Nonfiction

The H Word: And Then the Zombie Killed the Vampire

Horror fans may have hammered the final stake! The general consensus is: zombies are in, vampires out. Whether or not that is true, zombies have definitely surged to the fore while vampires have seemingly faded into the mist. Which begs the question—Why?

Fiction

Dhost

The disembodied little voice on the phone made Gail’s breath catch, so sweet it was, so complete and so vulnerable. “Guess what, Grandma?” “What, Corry?” Corazon. Heart. My heart. “Guess what I’m gonna be for Halloween?” “What, Corry?” “I’m gonna be a DHOST!”

Author Spotlight

Author Spotlight: Melanie Tem

Often I know the genre of a story before I start writing, just as I know whether it will be a short piece or a novel or a play. Often, too, I consider taking stories in any of a number of directions. When I teach writing, I invite students to try writing a story in several genres and see how it morphs when written as a science fiction story, a romance, a crime story. Part of the germination process for “Dhost” was determining which “side of the line” would best serve the story.

Artist Showcase

Artist Showcase: Chris B. Murray

Chris B. Murray had a hunger for art from his earliest years, growing up in a small town in upstate New York. Having ambitiously exhausted his autodidactic options, he then majored in illustration at Rochester Institute of Technology. He now practices in Philadelphia, where he lives with his girlfriend, Emily, and their dog, Chunk. His work has been awarded or recognized by the likes of The Society of Illustrators, Juxtapoz, Hi-Fructose, and Illustration Age, among many others. He has done editorial and promotional illustration for many high-profile publications such as The New Yorker, Boys’ Life, and XXL. Recently, his Adirondacks-exploration series “ADKS” showed at Chicago’s Rotofugi Gallery. His work can be found at chrisbmurray.com and facebook.com/CBMArtworks.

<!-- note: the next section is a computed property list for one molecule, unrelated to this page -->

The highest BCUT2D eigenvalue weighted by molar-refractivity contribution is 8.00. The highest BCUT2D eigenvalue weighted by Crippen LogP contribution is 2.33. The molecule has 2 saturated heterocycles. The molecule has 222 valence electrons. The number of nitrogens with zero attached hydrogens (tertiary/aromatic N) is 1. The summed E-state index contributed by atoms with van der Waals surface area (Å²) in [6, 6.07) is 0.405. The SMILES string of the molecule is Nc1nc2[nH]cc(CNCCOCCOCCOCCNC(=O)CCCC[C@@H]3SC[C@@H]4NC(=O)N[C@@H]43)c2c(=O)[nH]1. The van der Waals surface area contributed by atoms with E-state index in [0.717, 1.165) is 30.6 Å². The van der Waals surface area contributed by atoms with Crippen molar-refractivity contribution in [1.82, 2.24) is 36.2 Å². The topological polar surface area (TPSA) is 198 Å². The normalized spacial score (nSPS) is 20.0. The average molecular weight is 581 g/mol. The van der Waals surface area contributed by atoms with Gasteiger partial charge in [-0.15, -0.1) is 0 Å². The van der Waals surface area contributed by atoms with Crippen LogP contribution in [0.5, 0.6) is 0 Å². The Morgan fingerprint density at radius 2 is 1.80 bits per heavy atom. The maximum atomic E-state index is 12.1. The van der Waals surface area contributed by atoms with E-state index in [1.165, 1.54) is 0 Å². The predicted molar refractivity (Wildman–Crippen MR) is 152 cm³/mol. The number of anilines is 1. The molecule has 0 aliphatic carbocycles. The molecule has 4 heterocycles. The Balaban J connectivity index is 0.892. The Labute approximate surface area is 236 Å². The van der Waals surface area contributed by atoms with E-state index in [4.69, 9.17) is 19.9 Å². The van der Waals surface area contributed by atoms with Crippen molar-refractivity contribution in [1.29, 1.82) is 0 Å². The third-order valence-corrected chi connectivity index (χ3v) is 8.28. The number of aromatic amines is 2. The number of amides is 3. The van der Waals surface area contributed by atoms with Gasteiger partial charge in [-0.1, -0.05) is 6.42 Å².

Fiction

Waiting for the Light

It had taken three days before the supervisor—“call me Marty”—asked Finn for the favour. He knew by the looks on the faces of the other staff—the little upturning of their heads that meant they were listening, but weren’t going to show it—that it wasn’t going to be a good favour.

Author Spotlight

Author Spotlight: Alison Littlewood

So often in life, there are no explanations. We encounter people every day and have no idea of their background or where they’re headed or why. Things can’t always be wrapped up with a neat little bow.

Nonfiction

Interview: Dan Simmons

You can go on certain websites and see the more than 200 bodies that litter all the routes up Mount Everest today. They don’t remove the bodies. Anybody who pays their fifty or sixty thousand dollars—or more now—to be guided up Everest, essentially you’re using a Jumar—a mechanical ascender on a fixed rope—while your guide helps you get up the hill. They go by dozens of bodies, and the damage to the human body from a high fall is comparable to what my character, Richard Davis Deacons, saw in World War I when artillery shells landed right among men. Just blows people to pieces.